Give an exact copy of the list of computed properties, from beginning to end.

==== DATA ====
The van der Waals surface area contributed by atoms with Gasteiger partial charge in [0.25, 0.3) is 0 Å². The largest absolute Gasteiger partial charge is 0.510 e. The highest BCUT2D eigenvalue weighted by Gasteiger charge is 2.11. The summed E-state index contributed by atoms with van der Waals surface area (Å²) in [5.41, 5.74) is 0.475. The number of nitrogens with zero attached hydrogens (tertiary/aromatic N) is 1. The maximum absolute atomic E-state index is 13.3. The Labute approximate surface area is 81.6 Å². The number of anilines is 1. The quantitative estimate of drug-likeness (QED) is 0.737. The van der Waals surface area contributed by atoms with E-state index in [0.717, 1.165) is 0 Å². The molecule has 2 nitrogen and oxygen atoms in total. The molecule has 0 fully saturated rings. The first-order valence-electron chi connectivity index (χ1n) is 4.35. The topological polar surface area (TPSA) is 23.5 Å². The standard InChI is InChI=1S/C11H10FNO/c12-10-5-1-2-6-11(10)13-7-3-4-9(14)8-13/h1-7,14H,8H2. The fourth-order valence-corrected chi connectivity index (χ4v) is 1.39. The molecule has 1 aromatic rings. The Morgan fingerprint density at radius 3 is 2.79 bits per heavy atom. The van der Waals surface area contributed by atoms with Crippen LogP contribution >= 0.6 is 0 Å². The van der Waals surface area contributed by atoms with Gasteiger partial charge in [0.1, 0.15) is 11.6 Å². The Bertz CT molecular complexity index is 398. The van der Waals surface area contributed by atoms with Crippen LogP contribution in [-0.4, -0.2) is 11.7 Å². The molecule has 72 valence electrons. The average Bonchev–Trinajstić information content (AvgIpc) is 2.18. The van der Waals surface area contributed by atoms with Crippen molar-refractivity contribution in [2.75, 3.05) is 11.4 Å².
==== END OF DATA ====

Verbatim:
The van der Waals surface area contributed by atoms with Gasteiger partial charge in [0.25, 0.3) is 0 Å². The largest absolute Gasteiger partial charge is 0.510 e. The highest BCUT2D eigenvalue weighted by Gasteiger charge is 2.11. The summed E-state index contributed by atoms with van der Waals surface area (Å²) in [5.41, 5.74) is 0.475. The number of nitrogens with zero attached hydrogens (tertiary/aromatic N) is 1. The maximum absolute atomic E-state index is 13.3. The Labute approximate surface area is 81.6 Å². The number of anilines is 1. The quantitative estimate of drug-likeness (QED) is 0.737. The van der Waals surface area contributed by atoms with E-state index in [0.717, 1.165) is 0 Å². The molecule has 2 nitrogen and oxygen atoms in total. The molecule has 0 fully saturated rings. The first-order valence-electron chi connectivity index (χ1n) is 4.35. The topological polar surface area (TPSA) is 23.5 Å². The standard InChI is InChI=1S/C11H10FNO/c12-10-5-1-2-6-11(10)13-7-3-4-9(14)8-13/h1-7,14H,8H2. The fourth-order valence-corrected chi connectivity index (χ4v) is 1.39. The molecule has 1 aromatic rings. The Morgan fingerprint density at radius 3 is 2.79 bits per heavy atom. The van der Waals surface area contributed by atoms with Crippen LogP contribution >= 0.6 is 0 Å². The van der Waals surface area contributed by atoms with Gasteiger partial charge in [0.1, 0.15) is 11.6 Å². The Bertz CT molecular complexity index is 398. The van der Waals surface area contributed by atoms with Crippen LogP contribution in [-0.4, -0.2) is 11.7 Å². The molecule has 72 valence electrons. The average Bonchev–Trinajstić information content (AvgIpc) is 2.18. The van der Waals surface area contributed by atoms with Crippen molar-refractivity contribution in [2.75, 3.05) is 11.4 Å².